It was supposed to be a windfall for states, but sports betting hasn’t gone the way many had hoped.
One tax policy expert says sports betting is not — and never will be — a major source of tax revenue for states, and states are now starting to figure that out.
“Windfall? Boon? These are all things that should raise red flags,” says Richard Auxier, research associate in the Urban-Brookings Tax Policy Center at the Urban Institute.
Sports gaming is a $150 billion dollar business, and the American Gaming Association says 39% of adults in the U.S.– or about 100 million people – are either current or potential future sports bettors. The AGA expects that number to grow. The Urban-Brookings Tax Policy Center at the Urban Institute says about $10 billion has been wagered so far in 2019.
But as Auxier points out it’s not about volume or dollar amount. “Some of [those who wager] actually win their bets, and the taxes are on the losses, what the casino takes in,” he says, not how much is spent.
“Billions turns into hundreds of millions for the sports books. And then the states will typically tax like 10% to 15% of that,” he says. “So now we're only talking about a couple of million dollars.”
For decades, Nevada was the only state where gamblers could legally wager on a sporting event. But in May 2018, a Supreme Court ruling ended federal restrictions on state sports betting. States were lined up to cash in by collecting taxes on beets. By the end of 2018, Delaware, New Jersey, Mississippi, New Mexico, Pennsylvania, Rhode Island and West Virginia authorized sports wagering. Right now you can place a legal sports bet in 13 U.S. states.
New Jersey is a winner
Auxier says if anyone is winning on sports betting, it is the state of New Jersey. New Jersey was ready to capitalize on sports betting when it became legal. Infrastructure in the form of casinos in Atlantic City and racetracks in other parts of the state were already in place. Gamblers in New Jersey bet more than $293 million on sporting events in August 2019 alone, allowing Atlantic City’s casinos to rake in 13% more than they did the previous August.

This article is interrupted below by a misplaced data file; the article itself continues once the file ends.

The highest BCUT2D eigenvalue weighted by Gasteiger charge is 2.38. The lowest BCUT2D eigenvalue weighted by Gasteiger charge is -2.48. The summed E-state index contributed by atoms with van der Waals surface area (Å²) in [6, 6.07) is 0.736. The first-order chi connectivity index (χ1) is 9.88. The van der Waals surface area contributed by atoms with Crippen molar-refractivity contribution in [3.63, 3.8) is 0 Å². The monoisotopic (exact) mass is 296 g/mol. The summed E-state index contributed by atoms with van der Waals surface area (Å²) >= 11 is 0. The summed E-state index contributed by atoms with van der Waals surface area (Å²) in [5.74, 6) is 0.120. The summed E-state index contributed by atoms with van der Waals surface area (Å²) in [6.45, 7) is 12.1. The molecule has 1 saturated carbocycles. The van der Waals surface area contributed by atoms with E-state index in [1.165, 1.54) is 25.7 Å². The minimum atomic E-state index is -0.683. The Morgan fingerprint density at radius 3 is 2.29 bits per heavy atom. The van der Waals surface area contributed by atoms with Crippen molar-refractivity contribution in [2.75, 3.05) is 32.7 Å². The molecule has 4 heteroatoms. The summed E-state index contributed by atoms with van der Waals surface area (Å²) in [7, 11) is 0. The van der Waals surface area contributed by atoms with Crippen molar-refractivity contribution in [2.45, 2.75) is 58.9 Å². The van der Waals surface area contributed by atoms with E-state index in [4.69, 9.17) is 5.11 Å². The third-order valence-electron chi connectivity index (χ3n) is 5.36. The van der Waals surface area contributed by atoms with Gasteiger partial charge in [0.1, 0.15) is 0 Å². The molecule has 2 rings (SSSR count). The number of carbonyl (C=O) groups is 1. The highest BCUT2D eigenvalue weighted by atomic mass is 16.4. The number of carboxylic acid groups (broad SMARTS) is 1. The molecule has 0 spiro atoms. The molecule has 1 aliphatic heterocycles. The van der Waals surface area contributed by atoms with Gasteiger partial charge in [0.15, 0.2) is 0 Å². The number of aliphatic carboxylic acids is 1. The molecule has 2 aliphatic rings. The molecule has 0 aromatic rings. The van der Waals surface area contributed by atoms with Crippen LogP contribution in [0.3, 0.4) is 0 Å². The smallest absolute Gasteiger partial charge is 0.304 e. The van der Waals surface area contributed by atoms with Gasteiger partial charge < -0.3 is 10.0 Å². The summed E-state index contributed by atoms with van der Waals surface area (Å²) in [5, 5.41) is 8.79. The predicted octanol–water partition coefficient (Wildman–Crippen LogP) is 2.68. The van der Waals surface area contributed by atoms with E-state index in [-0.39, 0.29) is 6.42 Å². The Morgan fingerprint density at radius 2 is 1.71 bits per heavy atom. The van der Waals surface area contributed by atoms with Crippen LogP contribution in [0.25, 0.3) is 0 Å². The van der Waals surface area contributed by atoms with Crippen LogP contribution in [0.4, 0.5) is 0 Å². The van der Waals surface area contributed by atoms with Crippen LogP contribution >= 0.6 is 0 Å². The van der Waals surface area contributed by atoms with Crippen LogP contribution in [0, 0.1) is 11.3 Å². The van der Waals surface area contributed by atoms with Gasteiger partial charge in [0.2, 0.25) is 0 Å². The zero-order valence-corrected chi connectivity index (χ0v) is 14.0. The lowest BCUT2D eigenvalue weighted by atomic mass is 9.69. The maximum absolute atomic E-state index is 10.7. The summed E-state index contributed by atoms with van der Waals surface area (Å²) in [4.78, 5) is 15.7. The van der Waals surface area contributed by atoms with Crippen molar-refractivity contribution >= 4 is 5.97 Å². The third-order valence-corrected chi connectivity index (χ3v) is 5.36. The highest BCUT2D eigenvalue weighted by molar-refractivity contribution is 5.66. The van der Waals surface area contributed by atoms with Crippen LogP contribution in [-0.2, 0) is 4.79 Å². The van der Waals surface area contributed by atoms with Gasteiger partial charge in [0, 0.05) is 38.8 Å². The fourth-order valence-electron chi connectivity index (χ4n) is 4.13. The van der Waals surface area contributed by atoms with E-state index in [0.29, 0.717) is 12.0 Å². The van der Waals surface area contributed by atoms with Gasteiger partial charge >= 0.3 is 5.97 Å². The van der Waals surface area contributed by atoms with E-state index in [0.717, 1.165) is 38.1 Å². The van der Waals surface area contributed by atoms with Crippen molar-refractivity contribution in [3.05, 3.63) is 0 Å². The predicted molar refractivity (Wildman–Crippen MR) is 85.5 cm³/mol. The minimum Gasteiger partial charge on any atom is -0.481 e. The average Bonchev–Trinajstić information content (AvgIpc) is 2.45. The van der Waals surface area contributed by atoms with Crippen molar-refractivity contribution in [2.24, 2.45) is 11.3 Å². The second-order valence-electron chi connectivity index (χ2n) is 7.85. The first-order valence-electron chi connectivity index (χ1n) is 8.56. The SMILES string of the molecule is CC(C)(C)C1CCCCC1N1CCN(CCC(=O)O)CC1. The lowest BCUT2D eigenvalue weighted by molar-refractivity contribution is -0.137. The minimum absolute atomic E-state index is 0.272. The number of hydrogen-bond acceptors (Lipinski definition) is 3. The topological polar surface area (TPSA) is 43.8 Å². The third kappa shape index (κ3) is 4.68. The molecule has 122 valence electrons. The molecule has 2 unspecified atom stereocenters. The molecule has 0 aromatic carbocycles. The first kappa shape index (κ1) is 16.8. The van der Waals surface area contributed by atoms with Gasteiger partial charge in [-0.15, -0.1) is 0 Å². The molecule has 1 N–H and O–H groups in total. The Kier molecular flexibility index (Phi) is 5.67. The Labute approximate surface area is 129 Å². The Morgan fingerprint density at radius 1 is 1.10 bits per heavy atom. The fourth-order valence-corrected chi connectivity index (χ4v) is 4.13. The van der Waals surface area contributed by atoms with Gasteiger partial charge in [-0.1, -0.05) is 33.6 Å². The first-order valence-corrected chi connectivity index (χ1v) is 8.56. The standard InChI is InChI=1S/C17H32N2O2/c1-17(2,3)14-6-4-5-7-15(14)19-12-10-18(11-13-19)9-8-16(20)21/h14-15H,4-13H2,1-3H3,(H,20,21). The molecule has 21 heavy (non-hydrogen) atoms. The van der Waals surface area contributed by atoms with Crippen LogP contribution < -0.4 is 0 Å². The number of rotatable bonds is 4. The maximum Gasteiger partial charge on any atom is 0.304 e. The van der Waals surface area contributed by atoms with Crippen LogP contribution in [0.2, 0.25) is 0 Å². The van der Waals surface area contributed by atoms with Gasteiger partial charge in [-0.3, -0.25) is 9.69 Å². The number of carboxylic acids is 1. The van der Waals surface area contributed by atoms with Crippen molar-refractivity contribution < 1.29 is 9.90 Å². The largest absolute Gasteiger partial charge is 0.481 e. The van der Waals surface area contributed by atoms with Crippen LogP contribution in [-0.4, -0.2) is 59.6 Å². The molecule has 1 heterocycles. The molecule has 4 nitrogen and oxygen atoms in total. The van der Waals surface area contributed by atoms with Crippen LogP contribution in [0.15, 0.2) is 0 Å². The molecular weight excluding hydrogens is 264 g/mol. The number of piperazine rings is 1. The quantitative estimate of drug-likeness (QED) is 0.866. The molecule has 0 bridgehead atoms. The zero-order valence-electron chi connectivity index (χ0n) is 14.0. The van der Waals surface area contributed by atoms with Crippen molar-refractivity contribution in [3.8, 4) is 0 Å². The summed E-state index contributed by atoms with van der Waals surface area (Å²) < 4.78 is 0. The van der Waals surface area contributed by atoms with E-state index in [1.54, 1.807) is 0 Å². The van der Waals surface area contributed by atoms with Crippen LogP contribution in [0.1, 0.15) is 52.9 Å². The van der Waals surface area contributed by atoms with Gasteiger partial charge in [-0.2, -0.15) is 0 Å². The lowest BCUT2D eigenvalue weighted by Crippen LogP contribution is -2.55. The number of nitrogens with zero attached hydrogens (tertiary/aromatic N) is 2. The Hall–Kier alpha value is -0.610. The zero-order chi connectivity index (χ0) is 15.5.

Another win for the Garden State? Allowing online betting and rolling out a welcome mat for companies like FanDuel and DraftKings. Online gambling now accounts for about 80% of all legal sports bets in New Jersey. According to the New York Times, New Jersey passed Nevada as the sports betting capital of the U.S.
But in other states, it’s been less of a win. In the District of Columbia and Tennessee for example, according to Auxier, there wasn’t a gaming-friendly infrastructure in place so the start wasn’t as smooth. Other states like Pennsylvania had issues with their licensing fees. Still others like Rhode Island decided not to allow online gambling.
While Auxier says revenues from sports gaming in any U.S. state won’t do anything big like erase a budget deficit, there are some benefits.
“Can this go to help fund some worthwhile public service programs? Yes,” he says. “But can this money fix your budget deficit? Can it fund your Medicaid and education programs? No.”